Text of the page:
Discussion Guide for Classrooms

These discussion questions are designed to stimulate classroom conversations about how students can make the world a better place.

Below are general questions and chapter-by-chapter questions.

What story did you like best? Why?

Which Generation Fixer did you identify with most? Why?

Do these kids seem like kids you know? Do you think the kids in this book represent your generation? Why or why not?

Can your generation really make the world better? What is special about young people?

What qualities do these kids have in common?

What obstacles did they face? What did they do? What else could they have tried?

What role did friendship play?

What would you like to fix in your community?

What are some possible solutions?

What steps would you have to take?

Who could you get to help you? What kind of help would you like to get from other kids? From your parents? From your teachers?

Chapter One

Sack It to You!

Do you think it's fair that some kids can't afford basic school supplies? If public education is supposed to be free, what exactly should be free and what should people have to pay for?

What obstacles did Josh face? How did he overcome them? What else could he have tried?

Why was Josh able to raise a quarter million dollars?

Think about Josh's starfish story. Can one person make a difference? Is that enough?

Put Your Pencils Down

Should students have to pass a standardized test to graduate from high school? Why or why not?

What are tests like in your school? Are they fair? Do they test important knowledge or skills? What should tests be like?

Chapter Two

Peace Across the Street

Have you ever felt strongly enough about something to march to get your voice heard?

In Club BADDD, Gabriella says that troublemakers can become leaders. What conditions encourage troublemaking? What conditions encourage leadership and peacemaking?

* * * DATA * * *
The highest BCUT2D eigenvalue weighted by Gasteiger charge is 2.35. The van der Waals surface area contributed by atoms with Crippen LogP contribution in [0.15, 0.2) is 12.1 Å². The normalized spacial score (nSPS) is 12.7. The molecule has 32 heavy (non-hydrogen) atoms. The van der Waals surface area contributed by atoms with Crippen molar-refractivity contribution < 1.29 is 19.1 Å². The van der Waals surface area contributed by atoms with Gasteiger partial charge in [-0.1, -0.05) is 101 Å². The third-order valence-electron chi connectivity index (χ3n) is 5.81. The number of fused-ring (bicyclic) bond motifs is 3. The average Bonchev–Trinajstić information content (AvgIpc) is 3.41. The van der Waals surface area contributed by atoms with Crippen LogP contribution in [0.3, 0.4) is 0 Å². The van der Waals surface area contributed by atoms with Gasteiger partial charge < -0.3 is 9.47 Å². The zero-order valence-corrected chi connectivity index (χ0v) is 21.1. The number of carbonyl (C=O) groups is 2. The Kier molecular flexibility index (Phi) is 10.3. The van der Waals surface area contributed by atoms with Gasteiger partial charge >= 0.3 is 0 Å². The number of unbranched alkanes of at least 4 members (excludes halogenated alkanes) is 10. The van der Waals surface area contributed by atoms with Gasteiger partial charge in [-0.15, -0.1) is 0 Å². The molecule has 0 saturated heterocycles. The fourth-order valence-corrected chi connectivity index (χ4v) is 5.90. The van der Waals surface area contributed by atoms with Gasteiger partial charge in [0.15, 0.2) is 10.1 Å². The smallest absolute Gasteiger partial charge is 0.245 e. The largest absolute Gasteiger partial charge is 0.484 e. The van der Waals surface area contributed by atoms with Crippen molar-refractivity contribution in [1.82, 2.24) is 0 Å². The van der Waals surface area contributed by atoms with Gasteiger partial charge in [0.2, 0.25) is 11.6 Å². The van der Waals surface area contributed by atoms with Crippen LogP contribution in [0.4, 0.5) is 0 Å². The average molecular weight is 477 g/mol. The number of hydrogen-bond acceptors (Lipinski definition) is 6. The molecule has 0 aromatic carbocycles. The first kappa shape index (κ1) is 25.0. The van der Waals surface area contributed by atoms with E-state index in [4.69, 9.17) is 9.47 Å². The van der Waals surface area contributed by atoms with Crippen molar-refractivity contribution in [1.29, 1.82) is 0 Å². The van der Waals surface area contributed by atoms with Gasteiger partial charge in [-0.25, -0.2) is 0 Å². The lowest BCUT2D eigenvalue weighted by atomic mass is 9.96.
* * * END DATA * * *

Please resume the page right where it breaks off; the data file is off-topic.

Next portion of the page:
Strong Stuff

Kirsten says she is normally the kind of kid to sit back and do what she's told. What made her willing to stick her neck out and plan a self-defense seminar?

What would you stick your neck out about?

Chapter Three

Breakfast Bonanza

What role did friends and family play in Zach's efforts to get breakfast cereal to needy kids? What are the pros and cons of depending on other people to fix something in your community?

Breakfast Bonanza really took off. Why?

Eat Your Vegetables

Dusty and his friends didn't know much about gardening. How did they learn what they needed? If you wanted to do something but you didn't know enough, how could you learn what you need to know?

Why did the author tell us about Dusty's cancer?

Chapter Four

Don't Be Crude

Kate and her friends made the ground water problem worse at first. How common do you think that is?

What environmental problems do families or businesses in your community cause?

In your home, school or community, what could be recycled that is not already?

A Breath of Fresh Air

What inventions would make the world a better place?

Do you know what's in your air? How can you find out?

Chapter Five

Stand By Me

Imagine what it would be like to homeless. What would you miss most about your home life?

Why do homeless kids need support from other kids?

Mending Lives

Shifra say that when you volunteer your time and talents, you get double back. What do you get back?

What skills or hobbies do you have that could be used to help others?

Chapter Six

The Long Journey

If you were trying to break a world record, what record would you tackle? Why? What cause would you want to contribute to?

If Ryan hadn't raised money through his trip, Whitnie Pender might never have received an organ transplant. Do you think someone should be denied medical treatment because of an inability to pay for it?

Hair Today, Gone Tomorrow

Why is hair so important to people's identity?

What did Kristel do when she faced resistance from other students? What else could she have tried?

Were Kristel's hair drives a success or a failure?


Chapter Seven

Biking While Black

Is it fair to stop all black kids riding their bikes if one black kid got caught stealing a bike?

If someone reported that a kid with blue eyes stole a bike, would it be fair for police to stop all kids with blue eyes?

How is stopping black kids on bikes the same or different from stopping people of Arab descent in airports?

Were the Kings' lawsuits a success or a failure?

Speak Out

What forms of harassment do you see in your school? What could you do about it?

What are the connections between Sol's work and historical and current efforts to fight discrimination?

Side By Side

Jason hopes that a piece of art will promote respect for diversity and peace. Do you think it will work?

What stereotypes do you harbor? How can you overcome them?

Did these questions spur good discussions? Please e-mail Elizabeth Rusch at author@elizabethrusch.com with additional questions, suggestions or comments.

Copyright 2013 Elizabeth Rusch
 

DotNetNuke┬« is copyright 2002-2014 by DotNetNuke Corporation |  Login